Thursday, May 17, 2012

Bottom paint

The below the water line part of the boat is painted with the barrier coat. The boat can now be removed from the building cradle.

Having purchased the metal for the boat wheel abraded and primed, getting her bottom ready for the barrier coat was not to bad of a job. There is not much good anyone can say about sand blasting, but as far as sand blasting a boat this size, this job could have been worse. While grinding metal may make the metal look like it is in an ideal surface for paint, the profile created by sand blasting is the gold standard for a mechanical bond of paint to metal. Because the metal had already been blasted, my focus on preparing the hull was to blast to white metal the welds and weld zone, all the print through from the interior frames and longitudinal stringers and the grinder marks. All the rest of the metal was blasted to "scuff" the existing primer to give the barrier coat paint a profile to stick to.

I had talked to a commercial blaster about doing this job, and while his price was reasonable, I felt as if I had  decent enough equipment to do the job. The air compressor in the barn is a single phase 10 hp with an 80 gallon tank. Because the mill scale had already been removed, and I was not taking all the hull to white metal, the barn air compressor could handle the job. Before starting blasting, I cleaned the shop and gave the floor a good sweeping with a back pack blower. The blasting pot I used only holds 100 lbs, so after the pot was emptied, the sand was swept up off of the shop floor, poured through a screen and re used. After three screenings, the sand was thrown away. The weather was about as perfect as one could fine to sand blast with 70 degree temperatures, high pressure, and darn near zero humidity. Blasting was started late in the afternoon and finished the next morning. About eight hours was all it took to do the job.

Because the blasting was done inside during picture perfect weather, blooming of rust was not an issue. Before starting the first coat of paint, the floor was swept again and the hull blown off with compressed air. The paint I decided to use is a PPG product called Amerlock and is a two part paint. My paint rep has been selling it to the operators of push boats and tugs, and that's what they're using below the water line. Because the paint is so thick, I decided to roll it on vs using reducer and trying to spray it. I did reduce the paint 5 % by volume which gave it a better consistency and seemed to help roll it on. As long as I did not allow more than 24 hours between coats, a chemical bond between coats would occur and no scuffing was needed. Three days gave me three coats. Once the boat is off of the cradles, I'll blast where the cradle was, scuff the rest of barrier coat and apply the anti foul.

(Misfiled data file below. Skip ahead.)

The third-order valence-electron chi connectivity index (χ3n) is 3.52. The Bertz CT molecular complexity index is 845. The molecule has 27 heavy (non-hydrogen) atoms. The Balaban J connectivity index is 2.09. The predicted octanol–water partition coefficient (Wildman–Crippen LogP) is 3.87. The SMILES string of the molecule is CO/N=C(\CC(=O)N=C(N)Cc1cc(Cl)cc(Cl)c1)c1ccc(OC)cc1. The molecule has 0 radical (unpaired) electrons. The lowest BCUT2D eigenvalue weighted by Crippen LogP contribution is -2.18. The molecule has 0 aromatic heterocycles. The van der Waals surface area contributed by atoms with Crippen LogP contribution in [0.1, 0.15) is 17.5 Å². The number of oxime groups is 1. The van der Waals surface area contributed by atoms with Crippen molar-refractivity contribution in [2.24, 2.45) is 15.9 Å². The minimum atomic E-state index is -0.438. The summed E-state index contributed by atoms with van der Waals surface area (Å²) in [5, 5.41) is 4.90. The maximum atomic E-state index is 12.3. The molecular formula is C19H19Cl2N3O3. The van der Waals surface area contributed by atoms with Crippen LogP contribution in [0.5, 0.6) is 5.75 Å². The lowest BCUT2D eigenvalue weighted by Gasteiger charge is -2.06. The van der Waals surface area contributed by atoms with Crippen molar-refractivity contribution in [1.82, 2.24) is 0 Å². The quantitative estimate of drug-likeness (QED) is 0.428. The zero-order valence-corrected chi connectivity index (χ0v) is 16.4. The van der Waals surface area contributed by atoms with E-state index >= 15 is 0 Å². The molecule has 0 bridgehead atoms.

Because this paint is designed for below the water line, and the rest of the primer on the boat is not for below the water line, I painted the barrier coat six inches above the water line. My plan is to bring the top coat green hull paint down on the barrier coat by two inches which will allow me to bring the anti foul bottom  paint four inches above the water line. The boot stripe should start at the six inch elevation which will hide the parting line created by the barrier coat. The boot stripe will not get painted until after launch once we are able to see just where the water line ends up.

Having the bottom painted allows one to better see how the boat will sit in the water. With this job finished and all the cut up fore and aft paint work completed, painting the hull green is now a reasonable job that should take only a few hours to  as I'm only going to spray one side of the hull at a time. Scuffing, taping, and minor repairs should take a day , maybe a day and a half. The paint should be wrapped up by early June.



  1. Thank you for sharing this interesting and informative article, painting with airless spray gun will be faster and more interesting!